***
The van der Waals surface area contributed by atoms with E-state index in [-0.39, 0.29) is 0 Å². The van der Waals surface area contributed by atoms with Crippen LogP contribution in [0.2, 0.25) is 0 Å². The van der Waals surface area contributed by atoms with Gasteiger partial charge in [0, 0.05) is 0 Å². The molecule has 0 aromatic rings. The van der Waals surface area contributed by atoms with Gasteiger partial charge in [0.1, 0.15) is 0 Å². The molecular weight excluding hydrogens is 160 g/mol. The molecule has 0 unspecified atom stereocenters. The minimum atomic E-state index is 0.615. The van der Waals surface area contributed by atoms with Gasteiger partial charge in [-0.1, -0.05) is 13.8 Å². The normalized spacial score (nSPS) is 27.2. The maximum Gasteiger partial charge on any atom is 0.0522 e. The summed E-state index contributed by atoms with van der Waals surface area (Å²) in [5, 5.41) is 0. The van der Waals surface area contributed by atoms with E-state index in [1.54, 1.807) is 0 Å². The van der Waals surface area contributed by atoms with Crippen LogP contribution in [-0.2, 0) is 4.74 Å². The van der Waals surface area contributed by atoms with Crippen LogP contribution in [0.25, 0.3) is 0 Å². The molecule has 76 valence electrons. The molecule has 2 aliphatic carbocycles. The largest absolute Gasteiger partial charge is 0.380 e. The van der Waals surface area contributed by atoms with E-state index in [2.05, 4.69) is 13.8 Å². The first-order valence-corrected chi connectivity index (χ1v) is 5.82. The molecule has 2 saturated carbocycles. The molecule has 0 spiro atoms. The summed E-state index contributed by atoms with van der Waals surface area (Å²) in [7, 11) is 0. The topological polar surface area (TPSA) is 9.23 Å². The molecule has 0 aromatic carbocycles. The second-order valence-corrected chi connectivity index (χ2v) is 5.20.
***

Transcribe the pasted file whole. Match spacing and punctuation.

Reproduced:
The van der Waals surface area contributed by atoms with E-state index in [-0.39, 0.29) is 0 Å². The van der Waals surface area contributed by atoms with Crippen LogP contribution in [0.2, 0.25) is 0 Å². The van der Waals surface area contributed by atoms with Gasteiger partial charge in [0, 0.05) is 0 Å². The molecule has 0 aromatic rings. The van der Waals surface area contributed by atoms with Gasteiger partial charge in [0.1, 0.15) is 0 Å². The molecular weight excluding hydrogens is 160 g/mol. The molecule has 0 unspecified atom stereocenters. The minimum atomic E-state index is 0.615. The van der Waals surface area contributed by atoms with Gasteiger partial charge in [-0.1, -0.05) is 13.8 Å². The normalized spacial score (nSPS) is 27.2. The maximum Gasteiger partial charge on any atom is 0.0522 e. The summed E-state index contributed by atoms with van der Waals surface area (Å²) in [5, 5.41) is 0. The van der Waals surface area contributed by atoms with E-state index in [1.54, 1.807) is 0 Å². The van der Waals surface area contributed by atoms with Crippen LogP contribution in [-0.2, 0) is 4.74 Å². The van der Waals surface area contributed by atoms with Crippen LogP contribution in [0.25, 0.3) is 0 Å². The molecule has 76 valence electrons. The molecule has 2 aliphatic carbocycles. The largest absolute Gasteiger partial charge is 0.380 e. The van der Waals surface area contributed by atoms with E-state index in [2.05, 4.69) is 13.8 Å². The first-order valence-corrected chi connectivity index (χ1v) is 5.82. The molecule has 2 saturated carbocycles. The molecule has 0 spiro atoms. The summed E-state index contributed by atoms with van der Waals surface area (Å²) in [7, 11) is 0. The topological polar surface area (TPSA) is 9.23 Å². The molecule has 0 aromatic carbocycles. The second-order valence-corrected chi connectivity index (χ2v) is 5.20.